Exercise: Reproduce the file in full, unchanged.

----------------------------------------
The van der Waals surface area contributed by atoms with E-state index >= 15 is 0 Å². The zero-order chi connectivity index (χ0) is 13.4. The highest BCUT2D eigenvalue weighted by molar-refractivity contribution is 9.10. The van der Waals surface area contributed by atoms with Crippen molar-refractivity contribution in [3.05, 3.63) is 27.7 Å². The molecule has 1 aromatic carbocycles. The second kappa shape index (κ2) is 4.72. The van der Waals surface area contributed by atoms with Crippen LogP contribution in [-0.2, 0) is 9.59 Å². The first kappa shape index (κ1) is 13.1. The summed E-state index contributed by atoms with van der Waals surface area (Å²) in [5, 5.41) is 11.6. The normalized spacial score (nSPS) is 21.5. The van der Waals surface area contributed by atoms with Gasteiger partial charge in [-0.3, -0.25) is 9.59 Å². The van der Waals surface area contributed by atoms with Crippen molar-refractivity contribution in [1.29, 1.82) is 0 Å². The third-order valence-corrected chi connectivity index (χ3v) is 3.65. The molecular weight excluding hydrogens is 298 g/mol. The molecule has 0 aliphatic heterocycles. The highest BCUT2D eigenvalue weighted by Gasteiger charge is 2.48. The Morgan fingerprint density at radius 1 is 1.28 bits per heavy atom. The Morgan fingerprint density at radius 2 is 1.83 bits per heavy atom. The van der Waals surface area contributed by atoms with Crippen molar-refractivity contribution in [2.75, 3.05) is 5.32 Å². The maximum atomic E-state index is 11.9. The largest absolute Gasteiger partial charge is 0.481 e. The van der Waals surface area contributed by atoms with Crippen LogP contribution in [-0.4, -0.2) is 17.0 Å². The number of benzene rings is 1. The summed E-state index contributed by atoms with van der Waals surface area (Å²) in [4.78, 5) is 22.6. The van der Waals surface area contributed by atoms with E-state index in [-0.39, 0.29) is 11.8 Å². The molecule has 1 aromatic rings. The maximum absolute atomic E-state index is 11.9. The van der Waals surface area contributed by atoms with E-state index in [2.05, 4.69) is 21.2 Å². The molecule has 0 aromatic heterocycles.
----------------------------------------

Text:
The van der Waals surface area contributed by atoms with E-state index >= 15 is 0 Å². The zero-order chi connectivity index (χ0) is 13.4. The highest BCUT2D eigenvalue weighted by molar-refractivity contribution is 9.10. The van der Waals surface area contributed by atoms with Crippen molar-refractivity contribution in [3.05, 3.63) is 27.7 Å². The molecule has 1 aromatic carbocycles. The second kappa shape index (κ2) is 4.72. The van der Waals surface area contributed by atoms with Crippen LogP contribution in [-0.2, 0) is 9.59 Å². The first kappa shape index (κ1) is 13.1. The summed E-state index contributed by atoms with van der Waals surface area (Å²) in [5, 5.41) is 11.6. The normalized spacial score (nSPS) is 21.5. The van der Waals surface area contributed by atoms with Gasteiger partial charge in [-0.3, -0.25) is 9.59 Å². The van der Waals surface area contributed by atoms with Crippen molar-refractivity contribution in [1.29, 1.82) is 0 Å². The third-order valence-corrected chi connectivity index (χ3v) is 3.65. The molecular weight excluding hydrogens is 298 g/mol. The molecule has 0 aliphatic heterocycles. The highest BCUT2D eigenvalue weighted by Gasteiger charge is 2.48. The Morgan fingerprint density at radius 1 is 1.28 bits per heavy atom. The Morgan fingerprint density at radius 2 is 1.83 bits per heavy atom. The van der Waals surface area contributed by atoms with Crippen molar-refractivity contribution in [2.75, 3.05) is 5.32 Å². The maximum atomic E-state index is 11.9. The largest absolute Gasteiger partial charge is 0.481 e. The van der Waals surface area contributed by atoms with Crippen LogP contribution in [-0.4, -0.2) is 17.0 Å². The number of benzene rings is 1. The summed E-state index contributed by atoms with van der Waals surface area (Å²) in [4.78, 5) is 22.6. The van der Waals surface area contributed by atoms with E-state index in [-0.39, 0.29) is 11.8 Å². The molecule has 1 aromatic rings. The maximum absolute atomic E-state index is 11.9. The van der Waals surface area contributed by atoms with E-state index in [2.05, 4.69) is 21.2 Å². The molecule has 0 aromatic heterocycles.